The photo exhibition opening Tuesday at the Sofitel hotel in Phnom Penh gives an insight into Cambodia as it appeared to visitors in the late 1920s.
Viewed through these 84 black-and-white photographs taken in 1929, Phnom Penh is a rather sleepy capital, its broad boulevards empty of traffic, while most of the monuments at Angkor in Siem Reap have yet to be rescued from the jungle.
The photographer was Georges Portal, a French actor whose love of photography was much more than a hobby. His extensive photo collection was inherited by his distant relatives, Pierre-Jean Rey and his brother Andre-Claude Rey, who brought them from France to Cambodia this month for the exhibition “Georges Portal, Wonders of 1929.”
“Photography was his passion, although his trade was the theater,” Pierre-Jean said.
In 1928, Portal, who was known as a great director and actor in France, set up a theater company featuring several star actors of the time to tour Indochina—the territories administered by France in what are now Cambodia, Laos and Vietnam.
So after a monthlong boat trip from France, the company landed in Indochina with its trunks of props and costumes in December 1928.
Although few details of their visit remain, the dates on Portal’s photos show that he and his company were in Cambodia in February and March 1929.
As his photos attest, the Phnom Penh of the time was not the busy, bustling city it is today. According to the 1921 census, its population was just 75,000 in a country of 2.4 million.
In one of Portal’s photos, the broad boulevard that runs from Wat Phnom is tree-lined and tranquil with the occasional pedestrian, bicyclist and rickshaw passing by—cyclos would only appear in the mid-1930s. In another photo, traffic on the street in front of the Royal Palace compound mainly consists of bicycles.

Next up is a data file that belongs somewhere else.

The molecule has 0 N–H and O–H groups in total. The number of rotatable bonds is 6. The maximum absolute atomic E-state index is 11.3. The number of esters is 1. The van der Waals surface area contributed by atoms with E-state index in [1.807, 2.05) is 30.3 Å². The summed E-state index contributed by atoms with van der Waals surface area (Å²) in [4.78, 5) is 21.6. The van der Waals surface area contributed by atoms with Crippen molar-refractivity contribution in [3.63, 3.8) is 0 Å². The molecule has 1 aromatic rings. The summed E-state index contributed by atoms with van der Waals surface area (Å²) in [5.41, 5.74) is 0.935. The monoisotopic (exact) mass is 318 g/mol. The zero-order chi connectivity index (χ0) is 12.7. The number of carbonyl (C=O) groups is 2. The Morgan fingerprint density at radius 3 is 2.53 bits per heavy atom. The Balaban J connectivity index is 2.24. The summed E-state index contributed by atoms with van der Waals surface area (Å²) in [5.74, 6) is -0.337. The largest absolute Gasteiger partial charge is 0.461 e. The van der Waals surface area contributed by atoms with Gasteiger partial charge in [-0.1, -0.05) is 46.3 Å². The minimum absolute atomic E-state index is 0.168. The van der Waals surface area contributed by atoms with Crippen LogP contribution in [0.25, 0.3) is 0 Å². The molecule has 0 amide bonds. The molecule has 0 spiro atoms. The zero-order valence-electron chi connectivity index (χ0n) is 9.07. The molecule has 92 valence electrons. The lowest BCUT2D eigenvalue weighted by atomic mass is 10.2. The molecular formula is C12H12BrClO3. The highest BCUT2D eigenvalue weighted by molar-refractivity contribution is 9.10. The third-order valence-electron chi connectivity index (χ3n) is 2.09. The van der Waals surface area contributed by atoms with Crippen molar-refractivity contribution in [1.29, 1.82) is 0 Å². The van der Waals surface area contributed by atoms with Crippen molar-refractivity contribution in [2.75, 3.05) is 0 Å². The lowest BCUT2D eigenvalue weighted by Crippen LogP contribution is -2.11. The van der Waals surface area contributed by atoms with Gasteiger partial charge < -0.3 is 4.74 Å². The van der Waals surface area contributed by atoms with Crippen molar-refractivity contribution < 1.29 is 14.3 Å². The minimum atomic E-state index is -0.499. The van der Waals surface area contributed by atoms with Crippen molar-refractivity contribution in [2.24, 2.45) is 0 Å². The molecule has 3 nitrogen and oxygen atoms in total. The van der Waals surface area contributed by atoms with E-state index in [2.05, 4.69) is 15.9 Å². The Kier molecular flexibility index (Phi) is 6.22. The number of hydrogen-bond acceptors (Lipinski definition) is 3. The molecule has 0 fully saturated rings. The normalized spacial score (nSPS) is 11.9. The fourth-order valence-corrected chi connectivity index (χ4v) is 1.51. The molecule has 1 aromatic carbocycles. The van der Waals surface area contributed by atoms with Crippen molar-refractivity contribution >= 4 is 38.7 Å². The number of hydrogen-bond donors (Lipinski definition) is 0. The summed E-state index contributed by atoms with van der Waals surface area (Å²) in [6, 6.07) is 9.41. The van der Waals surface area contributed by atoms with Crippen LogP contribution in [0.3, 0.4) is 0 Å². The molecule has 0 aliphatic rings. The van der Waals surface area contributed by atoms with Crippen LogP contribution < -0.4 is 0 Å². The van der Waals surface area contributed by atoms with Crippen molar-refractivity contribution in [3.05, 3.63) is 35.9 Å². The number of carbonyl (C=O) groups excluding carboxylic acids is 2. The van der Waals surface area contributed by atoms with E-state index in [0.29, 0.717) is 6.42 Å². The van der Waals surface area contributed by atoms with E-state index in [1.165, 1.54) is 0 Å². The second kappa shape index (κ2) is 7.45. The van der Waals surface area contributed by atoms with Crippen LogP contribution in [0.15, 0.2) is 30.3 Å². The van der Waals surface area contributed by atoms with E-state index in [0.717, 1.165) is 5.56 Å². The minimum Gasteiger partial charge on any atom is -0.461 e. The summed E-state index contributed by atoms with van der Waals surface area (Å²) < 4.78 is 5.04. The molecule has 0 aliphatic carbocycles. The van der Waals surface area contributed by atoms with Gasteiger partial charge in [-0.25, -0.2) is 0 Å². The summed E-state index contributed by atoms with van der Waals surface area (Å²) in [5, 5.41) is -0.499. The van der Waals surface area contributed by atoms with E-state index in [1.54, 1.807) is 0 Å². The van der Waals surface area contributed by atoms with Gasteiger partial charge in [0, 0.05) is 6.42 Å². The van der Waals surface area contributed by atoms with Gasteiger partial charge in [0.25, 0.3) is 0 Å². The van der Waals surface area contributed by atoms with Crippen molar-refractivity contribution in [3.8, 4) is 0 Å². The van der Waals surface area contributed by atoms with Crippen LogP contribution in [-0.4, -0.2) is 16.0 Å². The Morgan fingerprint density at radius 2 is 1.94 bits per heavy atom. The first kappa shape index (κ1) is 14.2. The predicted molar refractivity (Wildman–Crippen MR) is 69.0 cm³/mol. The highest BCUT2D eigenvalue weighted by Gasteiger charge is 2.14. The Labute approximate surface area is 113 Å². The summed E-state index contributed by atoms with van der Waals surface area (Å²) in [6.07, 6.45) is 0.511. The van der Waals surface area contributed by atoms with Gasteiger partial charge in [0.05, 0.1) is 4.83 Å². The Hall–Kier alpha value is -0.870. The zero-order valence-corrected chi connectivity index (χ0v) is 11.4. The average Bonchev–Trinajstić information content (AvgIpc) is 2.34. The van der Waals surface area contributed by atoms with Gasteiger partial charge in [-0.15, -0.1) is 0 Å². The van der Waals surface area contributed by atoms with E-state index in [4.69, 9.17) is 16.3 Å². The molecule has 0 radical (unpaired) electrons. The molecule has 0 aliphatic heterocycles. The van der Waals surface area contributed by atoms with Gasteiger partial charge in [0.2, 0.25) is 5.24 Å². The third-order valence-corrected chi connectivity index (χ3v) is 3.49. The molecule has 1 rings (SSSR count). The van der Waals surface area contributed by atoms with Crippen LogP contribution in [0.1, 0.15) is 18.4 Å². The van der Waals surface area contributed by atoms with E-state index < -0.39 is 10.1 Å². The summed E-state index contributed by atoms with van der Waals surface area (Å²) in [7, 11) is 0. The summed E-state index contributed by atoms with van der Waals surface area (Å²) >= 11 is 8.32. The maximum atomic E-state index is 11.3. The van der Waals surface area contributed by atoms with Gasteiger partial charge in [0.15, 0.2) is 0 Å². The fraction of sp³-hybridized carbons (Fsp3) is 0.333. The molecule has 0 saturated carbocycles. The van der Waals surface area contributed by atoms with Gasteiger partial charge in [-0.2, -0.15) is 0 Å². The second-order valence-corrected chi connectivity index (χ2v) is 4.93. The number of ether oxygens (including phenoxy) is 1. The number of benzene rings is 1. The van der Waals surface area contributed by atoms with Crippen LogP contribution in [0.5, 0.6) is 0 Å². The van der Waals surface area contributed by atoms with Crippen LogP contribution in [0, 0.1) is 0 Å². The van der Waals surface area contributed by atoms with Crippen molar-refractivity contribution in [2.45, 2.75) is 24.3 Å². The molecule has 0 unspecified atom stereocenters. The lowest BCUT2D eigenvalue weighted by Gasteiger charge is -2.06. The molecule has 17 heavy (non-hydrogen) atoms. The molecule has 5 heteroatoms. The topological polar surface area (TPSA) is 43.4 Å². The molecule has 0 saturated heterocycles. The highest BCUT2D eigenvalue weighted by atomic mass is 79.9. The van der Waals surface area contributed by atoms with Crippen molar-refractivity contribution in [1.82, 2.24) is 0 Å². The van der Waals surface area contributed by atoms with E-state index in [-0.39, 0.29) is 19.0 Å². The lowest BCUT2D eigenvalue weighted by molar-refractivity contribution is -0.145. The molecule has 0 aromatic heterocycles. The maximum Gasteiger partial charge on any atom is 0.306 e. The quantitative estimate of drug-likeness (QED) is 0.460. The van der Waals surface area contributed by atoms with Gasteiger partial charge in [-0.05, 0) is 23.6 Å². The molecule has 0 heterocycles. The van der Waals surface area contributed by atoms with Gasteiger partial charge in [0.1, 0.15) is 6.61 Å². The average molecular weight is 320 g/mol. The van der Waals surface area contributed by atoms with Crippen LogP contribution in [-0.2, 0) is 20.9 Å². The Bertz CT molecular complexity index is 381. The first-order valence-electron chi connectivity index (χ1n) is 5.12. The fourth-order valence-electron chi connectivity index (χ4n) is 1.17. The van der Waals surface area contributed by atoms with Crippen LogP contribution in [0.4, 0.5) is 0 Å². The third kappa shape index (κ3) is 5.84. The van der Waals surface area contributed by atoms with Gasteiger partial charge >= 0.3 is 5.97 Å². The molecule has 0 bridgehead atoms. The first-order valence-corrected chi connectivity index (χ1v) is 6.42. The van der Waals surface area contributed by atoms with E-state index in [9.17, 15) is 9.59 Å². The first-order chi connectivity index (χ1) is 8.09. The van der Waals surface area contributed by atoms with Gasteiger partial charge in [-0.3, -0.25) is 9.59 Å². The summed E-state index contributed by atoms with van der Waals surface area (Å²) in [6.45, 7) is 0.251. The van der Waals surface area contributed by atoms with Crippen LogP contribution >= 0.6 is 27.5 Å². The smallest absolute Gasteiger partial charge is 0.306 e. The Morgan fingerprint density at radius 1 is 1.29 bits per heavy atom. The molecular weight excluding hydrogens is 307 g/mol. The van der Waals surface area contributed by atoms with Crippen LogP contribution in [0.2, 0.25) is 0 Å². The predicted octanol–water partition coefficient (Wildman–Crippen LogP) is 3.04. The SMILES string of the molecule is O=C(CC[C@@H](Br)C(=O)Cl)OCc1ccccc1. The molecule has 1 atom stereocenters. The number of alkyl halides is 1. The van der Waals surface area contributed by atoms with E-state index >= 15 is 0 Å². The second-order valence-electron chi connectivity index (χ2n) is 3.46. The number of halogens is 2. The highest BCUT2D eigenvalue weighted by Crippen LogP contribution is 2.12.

Portal’s photos of Angkor demonstrate how much work has been done since then not only to preserve monuments and sculptures from vegetation, but also to showcase them.
At the Terrace of the Elephants, stones supporting the elephants’ heads and those forming their trunks seem in imminent danger of collapsing. Odd stones of damaged structures are scattered along the galleries of the Bayon monument, and some statues are resting on the ground among the vegetation as if awaiting rescue.
Portal used a Richard Verascope, which was a camera with two lenses that could capture three-dimensional images, and a process known as stereo photography. The negatives were small glass plates, explained Pierre-Jean, a career photographer and cameraman. “It was the gelatin silver process…The medium on which to put it was glass. Plastic film had not yet been invented,” he said.
This compact but heavy metal camera was equipped with a tray that could carry 12 glass negatives, and therefore allowed the photographer to take 12 photos before reloading, he said.
Both Pierre-Jean and Andre-Claude recall Portal—whom they called “Great Cousin”—developing his negatives at their family home in France in the early 1950s. At the time, the actor was director of the theater company of Radio Alger in Algeria and spent his holidays with their family.
Solutions to develop those plates were not available readymade, explained Andre-Jean, a retired psychoanalyst who as a child would assist Great Cousin in the darkroom. Portal would get the various chemical components and mix them in porcelain basins to develop the glass negatives and then fix the images, he said. Since those negatives were not sensitive to dark red, he and Portal worked under dark red light. “This was rather magical,” he said.
Born in 1887, Portal passed away in 1958. He left the two brothers his camera, all his equipment and about 8,000 glass negatives of photos taken in several countries.
This exhibition, which will run through July at the Sofitel Phnom Penh Phokeethra, will be the first time that Portal’s photographs have ever been ever shown to the public.